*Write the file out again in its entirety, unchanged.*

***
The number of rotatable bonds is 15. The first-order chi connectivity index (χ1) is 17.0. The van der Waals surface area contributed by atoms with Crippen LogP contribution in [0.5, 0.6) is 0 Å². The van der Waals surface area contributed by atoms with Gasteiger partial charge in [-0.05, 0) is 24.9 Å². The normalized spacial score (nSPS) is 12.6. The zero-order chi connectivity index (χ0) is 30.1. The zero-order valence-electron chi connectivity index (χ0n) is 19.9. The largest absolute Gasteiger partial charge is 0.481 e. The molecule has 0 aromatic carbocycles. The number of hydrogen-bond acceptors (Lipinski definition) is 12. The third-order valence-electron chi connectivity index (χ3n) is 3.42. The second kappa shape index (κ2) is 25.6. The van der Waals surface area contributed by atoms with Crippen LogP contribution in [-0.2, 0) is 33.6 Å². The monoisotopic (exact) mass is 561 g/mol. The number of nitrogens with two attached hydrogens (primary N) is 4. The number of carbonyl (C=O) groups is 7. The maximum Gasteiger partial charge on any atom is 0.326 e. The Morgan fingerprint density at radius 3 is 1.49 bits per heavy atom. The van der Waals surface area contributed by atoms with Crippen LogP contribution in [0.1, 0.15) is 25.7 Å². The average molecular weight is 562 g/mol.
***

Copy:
The number of rotatable bonds is 15. The first-order chi connectivity index (χ1) is 17.0. The van der Waals surface area contributed by atoms with Crippen LogP contribution in [0.5, 0.6) is 0 Å². The van der Waals surface area contributed by atoms with Gasteiger partial charge in [-0.05, 0) is 24.9 Å². The normalized spacial score (nSPS) is 12.6. The zero-order chi connectivity index (χ0) is 30.1. The zero-order valence-electron chi connectivity index (χ0n) is 19.9. The largest absolute Gasteiger partial charge is 0.481 e. The molecule has 0 aromatic carbocycles. The number of hydrogen-bond acceptors (Lipinski definition) is 12. The third-order valence-electron chi connectivity index (χ3n) is 3.42. The second kappa shape index (κ2) is 25.6. The van der Waals surface area contributed by atoms with Crippen LogP contribution in [-0.2, 0) is 33.6 Å². The monoisotopic (exact) mass is 561 g/mol. The number of nitrogens with two attached hydrogens (primary N) is 4. The number of carbonyl (C=O) groups is 7. The maximum Gasteiger partial charge on any atom is 0.326 e. The Morgan fingerprint density at radius 3 is 1.49 bits per heavy atom. The van der Waals surface area contributed by atoms with Crippen LogP contribution in [0.1, 0.15) is 25.7 Å². The average molecular weight is 562 g/mol.